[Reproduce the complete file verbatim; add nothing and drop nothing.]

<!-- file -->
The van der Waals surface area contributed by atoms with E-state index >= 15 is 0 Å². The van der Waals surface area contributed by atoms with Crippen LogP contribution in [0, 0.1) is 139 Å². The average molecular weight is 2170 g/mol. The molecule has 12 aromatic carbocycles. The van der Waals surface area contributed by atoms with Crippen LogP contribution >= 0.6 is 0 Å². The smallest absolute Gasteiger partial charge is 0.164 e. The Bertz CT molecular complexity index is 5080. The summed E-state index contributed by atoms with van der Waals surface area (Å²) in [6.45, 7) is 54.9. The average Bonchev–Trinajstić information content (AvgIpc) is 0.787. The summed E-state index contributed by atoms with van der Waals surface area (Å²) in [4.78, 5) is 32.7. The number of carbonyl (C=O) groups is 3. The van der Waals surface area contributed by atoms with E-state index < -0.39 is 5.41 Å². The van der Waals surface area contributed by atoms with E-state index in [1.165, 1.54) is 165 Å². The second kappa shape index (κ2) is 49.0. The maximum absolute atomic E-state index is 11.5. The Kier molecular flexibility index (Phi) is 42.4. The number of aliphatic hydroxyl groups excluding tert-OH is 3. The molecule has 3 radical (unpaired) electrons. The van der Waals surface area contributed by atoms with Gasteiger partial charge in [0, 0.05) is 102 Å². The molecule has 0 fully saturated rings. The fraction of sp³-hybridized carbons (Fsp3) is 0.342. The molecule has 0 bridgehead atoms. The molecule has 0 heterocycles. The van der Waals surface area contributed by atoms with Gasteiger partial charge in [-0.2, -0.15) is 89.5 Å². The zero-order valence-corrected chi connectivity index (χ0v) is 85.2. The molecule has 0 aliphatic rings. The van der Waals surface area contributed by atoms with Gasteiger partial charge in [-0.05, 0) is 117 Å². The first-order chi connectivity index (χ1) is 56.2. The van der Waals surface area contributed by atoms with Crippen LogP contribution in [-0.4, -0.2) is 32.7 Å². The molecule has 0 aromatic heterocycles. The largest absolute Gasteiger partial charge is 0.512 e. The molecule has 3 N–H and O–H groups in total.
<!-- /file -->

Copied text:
The van der Waals surface area contributed by atoms with E-state index >= 15 is 0 Å². The van der Waals surface area contributed by atoms with Crippen LogP contribution in [0, 0.1) is 139 Å². The average molecular weight is 2170 g/mol. The molecule has 12 aromatic carbocycles. The van der Waals surface area contributed by atoms with Crippen LogP contribution >= 0.6 is 0 Å². The smallest absolute Gasteiger partial charge is 0.164 e. The Bertz CT molecular complexity index is 5080. The summed E-state index contributed by atoms with van der Waals surface area (Å²) in [6.45, 7) is 54.9. The average Bonchev–Trinajstić information content (AvgIpc) is 0.787. The summed E-state index contributed by atoms with van der Waals surface area (Å²) in [4.78, 5) is 32.7. The number of carbonyl (C=O) groups is 3. The van der Waals surface area contributed by atoms with E-state index < -0.39 is 5.41 Å². The van der Waals surface area contributed by atoms with E-state index in [1.165, 1.54) is 165 Å². The second kappa shape index (κ2) is 49.0. The maximum absolute atomic E-state index is 11.5. The Kier molecular flexibility index (Phi) is 42.4. The number of aliphatic hydroxyl groups excluding tert-OH is 3. The molecule has 3 radical (unpaired) electrons. The van der Waals surface area contributed by atoms with Gasteiger partial charge in [0, 0.05) is 102 Å². The molecule has 0 fully saturated rings. The fraction of sp³-hybridized carbons (Fsp3) is 0.342. The molecule has 0 bridgehead atoms. The molecule has 0 heterocycles. The van der Waals surface area contributed by atoms with Gasteiger partial charge in [-0.2, -0.15) is 89.5 Å². The zero-order valence-corrected chi connectivity index (χ0v) is 85.2. The molecule has 0 aliphatic rings. The van der Waals surface area contributed by atoms with Gasteiger partial charge in [-0.05, 0) is 117 Å². The first-order chi connectivity index (χ1) is 56.2. The van der Waals surface area contributed by atoms with Crippen LogP contribution in [-0.4, -0.2) is 32.7 Å². The molecule has 0 aromatic heterocycles. The largest absolute Gasteiger partial charge is 0.512 e. The molecule has 3 N–H and O–H groups in total.